A Study of Summer Learning Loss

There is evidence from research conducted mainly in the United States of America that ‎pupils’ reading proficiency declines during the summer holidays and that the decline is greater ‎among pupils from disadvantaged backgrounds.  Evidence from the US and elsewhere also ‎suggests that the gap expands over the course of primary schooling (i.e., there is a ‎progressive achievement gap).  The evidence for this is mixed in Ireland (Martin, 1979; ‎Eivers, Shiel & Shortt, 2005; Weir, 2001).‎

A small opportunistic study of this phenomenon in Irish schools, focusing on the break ‎between First and Second class, was undertaken by the Centre.  In 2007/2008, over 1,600 pupils ‎in First class in 39 schools took the Drumcondra Primary Reading Test-Revised (DPRT-R) as a ‎follow-up to the administration of the screening component of the Drumcondra Test of Early ‎Literacy (DTEL).  Approximately half of all participating pupils were in schools in the School ‎Support Programme (SSP) under DEIS.  In the first week of September 2008, the principals of ‎all 39 schools were sent a letter in which it was pointed out that summer learning loss had not ‎been investigated in Ireland and that their school’s involvement in the administration of the ‎DPRT-R so late in the previous school year presented an opportunity, albeit on a limited scale, to ‎do so.  The principals were invited to participate in a re-administration of the DPRT-R in mid-‎September.  One principal declined to participate in the study.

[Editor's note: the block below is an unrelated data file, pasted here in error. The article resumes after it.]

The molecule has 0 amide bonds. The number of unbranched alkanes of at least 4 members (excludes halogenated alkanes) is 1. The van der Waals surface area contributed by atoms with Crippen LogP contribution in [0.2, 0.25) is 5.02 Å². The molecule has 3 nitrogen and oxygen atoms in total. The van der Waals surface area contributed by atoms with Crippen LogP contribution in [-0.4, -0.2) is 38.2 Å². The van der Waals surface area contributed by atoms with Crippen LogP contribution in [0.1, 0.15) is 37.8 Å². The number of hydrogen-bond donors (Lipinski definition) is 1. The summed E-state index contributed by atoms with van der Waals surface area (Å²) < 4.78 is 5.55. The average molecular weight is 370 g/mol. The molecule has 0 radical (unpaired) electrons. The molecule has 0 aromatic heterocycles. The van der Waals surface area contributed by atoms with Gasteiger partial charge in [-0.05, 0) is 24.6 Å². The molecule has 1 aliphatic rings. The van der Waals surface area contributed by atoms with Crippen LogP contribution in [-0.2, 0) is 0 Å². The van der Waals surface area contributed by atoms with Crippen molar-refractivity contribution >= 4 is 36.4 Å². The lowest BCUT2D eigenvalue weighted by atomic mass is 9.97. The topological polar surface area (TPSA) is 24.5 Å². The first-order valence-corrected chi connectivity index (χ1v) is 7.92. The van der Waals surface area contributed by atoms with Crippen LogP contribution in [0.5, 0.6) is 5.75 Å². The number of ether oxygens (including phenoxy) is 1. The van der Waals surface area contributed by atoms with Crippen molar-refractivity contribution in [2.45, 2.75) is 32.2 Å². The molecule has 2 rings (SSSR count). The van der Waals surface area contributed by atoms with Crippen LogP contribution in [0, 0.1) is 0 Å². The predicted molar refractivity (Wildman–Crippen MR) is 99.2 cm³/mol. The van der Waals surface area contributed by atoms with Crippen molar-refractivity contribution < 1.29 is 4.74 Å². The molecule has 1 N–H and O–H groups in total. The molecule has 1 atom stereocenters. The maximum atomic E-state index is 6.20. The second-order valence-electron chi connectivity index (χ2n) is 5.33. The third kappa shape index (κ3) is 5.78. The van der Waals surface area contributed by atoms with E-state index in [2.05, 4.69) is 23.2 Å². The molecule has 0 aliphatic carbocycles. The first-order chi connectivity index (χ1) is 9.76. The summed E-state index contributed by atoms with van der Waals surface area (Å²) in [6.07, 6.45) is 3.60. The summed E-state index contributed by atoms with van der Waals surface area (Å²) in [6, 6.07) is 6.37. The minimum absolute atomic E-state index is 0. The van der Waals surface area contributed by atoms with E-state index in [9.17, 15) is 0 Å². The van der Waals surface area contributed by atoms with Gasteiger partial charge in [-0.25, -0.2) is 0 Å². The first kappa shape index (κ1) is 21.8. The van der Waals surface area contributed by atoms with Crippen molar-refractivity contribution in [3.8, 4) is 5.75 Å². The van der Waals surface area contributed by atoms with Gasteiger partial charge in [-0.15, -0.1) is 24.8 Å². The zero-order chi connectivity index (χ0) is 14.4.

While over 1,600 pupils were tested in total, only those that had test scores on both ‎occasions were retained in the analysis (678 pupils in the 21 SSP schools, and 566 in the 18 non-‎SSP schools).  While all pupils took Form A of the reading test on the first occasion, about half ‎were given an alternate form of the test in the second administration.  A simple comparison ‎between the results on both occasions and a comparison of patterns in SSP and other schools ‎revealed some surprising results.  Contrary to expectations, significant gains rather than losses ‎between spring and autumn were observed.  Furthermore, students in SSP schools showed ‎larger average gains between spring and autumn that those in non-SSP schools.  However, it is ‎worth noting that the test scores of SSP students were well below the national norm for spring ‎‎(47.6) and autumn (53.0), while those of their non-SSP counterparts were slightly above the ‎norm on both occasions.  Several explanations for the findings were considered.  Regression to ‎the mean (the tendency for pupils with low scores on the first occasion to score more highly on a ‎second occasion) was investigated but found not to be a major factor.  The SSP group may ‎have benefited from a practice effect as their gains were somewhat lower when they took an ‎alternate form of the test on the second occasion than when they took the same form twice.  ‎Consideration was also given to whether some features of the SSP programme itself could have ‎helped to explain the larger gain among the SSP group.  For example, the SSP provides for out-‎of-school learning opportunities (including during summer).  Unfortunately, there are no data on ‎the extent of these activities in the sampled schools.  It is also possible that, through the ‎Home/School/Community Liaison Scheme, the work of coordinators with parents has enabled ‎them to better support their children’s out-of-school learning, including during the summer period.  ‎The issue of summer learning loss continues to feature on the Centre’s work programme, and it ‎will continue to seek opportunities to collect data that may shed further light on the issue.